The second reason your self-identity is important grows from the first.  Put bluntly, it limits you.  The more strongly you identify with your us, the harder it is to see things from the them point of view.  When us and them inevitably come into conflict the path to resolution is far easier if you can see the issue from both sides.  It’s not impossible to be strongly associated with a group and still see things from another perspective, but it does make it more difficult, and at the extreme end of the scale an extremely strong identity with a single cause leads to … well, extremism.

This leads to the third reason that your self-identity is important.  Once you’ve picked a core element, it’s hard to change it.  Divacs, for example, considered himself a Yugoslav until that rug was pulled out from under him and he was forced to revert to an identity that he was not comfortable with.  Because this change is difficult, it’s important to make sure that the identity you’ve chosen for yourself is an appropriate one, and it’s also important to check every so often to make sure it still fits.  As a trivial example of both of these concepts is my identity as a fan of the Seattle Mariners.  I’ve been a fan for years, but lately the team has proven itself to be a bunch of incompetent fools with no idea how to win.  No longer wanting to be associated with (well, more accurately, disappointed by) them, I’m trying to not be a fan anymore but old habits die hard.  I just paid $20 to listen to any baseball game I want, and no surprise, I’m listening to the Mariners.  As I said, this is a trivial example but it applies equally to important things like political, religious, and social affiliations.  If you’re a Lutheran for example, but have lost your faith in God, it’s a pretty good possibility that you’re not actually a Lutheran anymore.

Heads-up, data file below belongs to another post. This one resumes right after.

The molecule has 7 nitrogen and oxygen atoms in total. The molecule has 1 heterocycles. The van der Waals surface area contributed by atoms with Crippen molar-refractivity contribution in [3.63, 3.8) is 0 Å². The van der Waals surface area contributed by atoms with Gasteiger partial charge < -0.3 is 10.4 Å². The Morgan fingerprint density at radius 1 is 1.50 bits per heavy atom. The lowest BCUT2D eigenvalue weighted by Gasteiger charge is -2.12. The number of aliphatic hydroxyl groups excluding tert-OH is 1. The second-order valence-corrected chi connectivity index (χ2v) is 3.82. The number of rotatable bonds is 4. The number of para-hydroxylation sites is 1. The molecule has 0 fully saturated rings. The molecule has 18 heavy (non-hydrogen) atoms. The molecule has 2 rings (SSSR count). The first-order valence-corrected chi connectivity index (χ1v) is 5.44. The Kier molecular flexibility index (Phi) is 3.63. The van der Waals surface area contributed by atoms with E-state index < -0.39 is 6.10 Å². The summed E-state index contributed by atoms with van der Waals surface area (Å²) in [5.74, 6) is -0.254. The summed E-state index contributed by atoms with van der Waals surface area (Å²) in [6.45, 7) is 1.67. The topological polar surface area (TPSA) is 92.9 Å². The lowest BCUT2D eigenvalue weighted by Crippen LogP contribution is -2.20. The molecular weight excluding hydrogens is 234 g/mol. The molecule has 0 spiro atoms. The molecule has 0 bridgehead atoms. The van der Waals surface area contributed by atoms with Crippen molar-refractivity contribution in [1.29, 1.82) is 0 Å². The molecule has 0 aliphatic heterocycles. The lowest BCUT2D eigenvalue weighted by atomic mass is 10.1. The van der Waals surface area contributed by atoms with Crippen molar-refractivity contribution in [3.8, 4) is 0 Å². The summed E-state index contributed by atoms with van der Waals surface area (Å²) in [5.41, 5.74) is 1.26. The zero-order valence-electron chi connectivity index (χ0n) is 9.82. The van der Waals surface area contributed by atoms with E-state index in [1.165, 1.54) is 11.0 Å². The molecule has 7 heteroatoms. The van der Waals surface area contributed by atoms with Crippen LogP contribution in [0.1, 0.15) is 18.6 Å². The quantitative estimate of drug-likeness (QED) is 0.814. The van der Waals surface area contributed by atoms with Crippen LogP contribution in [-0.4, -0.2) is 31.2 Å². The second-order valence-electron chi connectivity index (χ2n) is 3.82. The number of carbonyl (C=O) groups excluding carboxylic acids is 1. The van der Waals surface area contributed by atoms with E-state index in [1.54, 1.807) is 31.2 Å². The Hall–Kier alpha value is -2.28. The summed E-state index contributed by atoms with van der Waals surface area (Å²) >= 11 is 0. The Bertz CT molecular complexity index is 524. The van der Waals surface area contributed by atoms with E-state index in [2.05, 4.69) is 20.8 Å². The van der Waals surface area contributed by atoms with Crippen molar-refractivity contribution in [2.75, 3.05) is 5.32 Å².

So give it some thought.  What’s your self-identity?  Does it still fit?

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3 thoughts on “How do YOU “self-identify”?

  1. Heather

    Thanks. Here I am having a perfectly comfortable Saturday. Drinking coffee, listening to Pandora, ignoring the newspaper, just generally having a grand time all comfy in my insular little world. And what do you do? You get me started thinking! Of course, I can’t blame you entirely; I did read your blog, and in all honesty I have come to expect to be made (endouraged?) to think by it. This was just a little deeper than I had planned on going today. I’ll let you know. What I come up with, or if I even can come up with something as specific as “one of us”.

    Reply
  2. John

    Hm, I as going to have to disagree with you on the point of “Us vs. Them”, but first, let me explain how I view self-identity.
    First is the biological component, in that I am a person, or more specifically, Homo sapien. This is what I am from a species point of view.
    Second is what we were born with and where. In my case, I am a male caucasian born in Canada from German descendants.